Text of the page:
The percentage of U.S. land area experiencing severe drought in July reached the highest levels in the history of the U.S. Drought Monitor. Reports confirmed that the drought now covers half the nation and is continuing to intensify.

What does this mean for dairy calf and heifer growers? While the price of grain is on the rise, dairy producers can expect a shortage in feed.  

This Tip of the Week has been brought to you by the Dairy Calf & Heifer Association (DCHA).

The conditions have taken a substantial toll on some of the nation's crops, pastures and rangelands. In the primary growing states for corn, 22 percent of the crop is in poor or very poor condition.


If these patterns last, according to some analysts, the possibilities may be $10 per bushel corn and nearly $20 per bushel soybeans. Factors being considered in these projected price increases are the persistent triple-digit-temperatures combined with low soil moisture profiles. Dairy farmers should consider the following drought management strategies:

  • Use non-forage fiber sources in dairy diets;
  • Properly harvest and store forage to reduce loss and waste;
  • Test forages for quality and properly balance rations;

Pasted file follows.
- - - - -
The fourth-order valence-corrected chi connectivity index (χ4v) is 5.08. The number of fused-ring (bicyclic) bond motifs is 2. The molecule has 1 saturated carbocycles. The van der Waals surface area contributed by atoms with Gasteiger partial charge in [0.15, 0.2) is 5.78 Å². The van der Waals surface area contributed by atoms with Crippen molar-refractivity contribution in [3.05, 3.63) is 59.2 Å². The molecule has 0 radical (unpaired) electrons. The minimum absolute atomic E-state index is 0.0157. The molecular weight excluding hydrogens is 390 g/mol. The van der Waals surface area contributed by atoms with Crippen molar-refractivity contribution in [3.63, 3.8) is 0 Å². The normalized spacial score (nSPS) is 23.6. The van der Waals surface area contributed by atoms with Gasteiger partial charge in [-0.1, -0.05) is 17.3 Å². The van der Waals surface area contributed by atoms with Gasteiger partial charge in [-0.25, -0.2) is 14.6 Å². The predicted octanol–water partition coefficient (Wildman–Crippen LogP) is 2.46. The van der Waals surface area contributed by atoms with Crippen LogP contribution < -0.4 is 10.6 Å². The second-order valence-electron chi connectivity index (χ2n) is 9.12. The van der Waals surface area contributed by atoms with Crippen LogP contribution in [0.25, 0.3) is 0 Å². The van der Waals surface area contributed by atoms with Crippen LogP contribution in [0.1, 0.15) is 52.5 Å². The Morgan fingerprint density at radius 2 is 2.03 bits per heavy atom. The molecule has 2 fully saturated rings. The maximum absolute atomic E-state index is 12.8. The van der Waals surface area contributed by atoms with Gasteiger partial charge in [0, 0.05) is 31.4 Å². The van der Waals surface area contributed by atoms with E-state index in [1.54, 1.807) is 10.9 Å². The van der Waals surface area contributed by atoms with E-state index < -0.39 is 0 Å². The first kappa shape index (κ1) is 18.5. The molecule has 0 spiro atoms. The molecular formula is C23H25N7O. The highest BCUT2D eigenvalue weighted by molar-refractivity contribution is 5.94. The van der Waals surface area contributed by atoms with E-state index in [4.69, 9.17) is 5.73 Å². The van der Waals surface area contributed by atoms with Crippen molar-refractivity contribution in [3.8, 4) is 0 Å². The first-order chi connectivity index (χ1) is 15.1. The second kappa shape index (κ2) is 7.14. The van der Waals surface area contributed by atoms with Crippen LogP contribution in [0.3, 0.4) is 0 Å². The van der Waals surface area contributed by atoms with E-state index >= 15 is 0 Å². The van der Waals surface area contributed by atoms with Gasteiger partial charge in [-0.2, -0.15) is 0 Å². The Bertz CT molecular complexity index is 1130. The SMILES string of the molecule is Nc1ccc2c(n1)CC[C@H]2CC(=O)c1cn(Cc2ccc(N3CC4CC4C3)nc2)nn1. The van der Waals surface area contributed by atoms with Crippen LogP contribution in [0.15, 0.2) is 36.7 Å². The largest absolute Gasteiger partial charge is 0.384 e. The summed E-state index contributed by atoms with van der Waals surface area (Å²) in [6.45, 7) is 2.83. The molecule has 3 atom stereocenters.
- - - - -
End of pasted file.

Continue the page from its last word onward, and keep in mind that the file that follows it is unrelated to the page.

• Limit-feed dairy heifers to stretch forage inventories and purchases.

Consult with your nutritionist or veterinarian about drought strategies and feed options. DCHA Gold Standards recommend you notify your nutritionist and/or veterinarian about any changes to your calf and heifer rations.

The USDA encourages farmers and ranchers to contact their crop insurance companies and/or local USDA Farm Service Agency Service Centers to report damages to crops or livestock loss. The USDA reminds livestock producers to keep thorough records of losses and additional expenses such as food purchased due to lost supplies.

More information about federal crop insurance may be found at Additional resources to help farmers and ranchers deal with flooding may be found at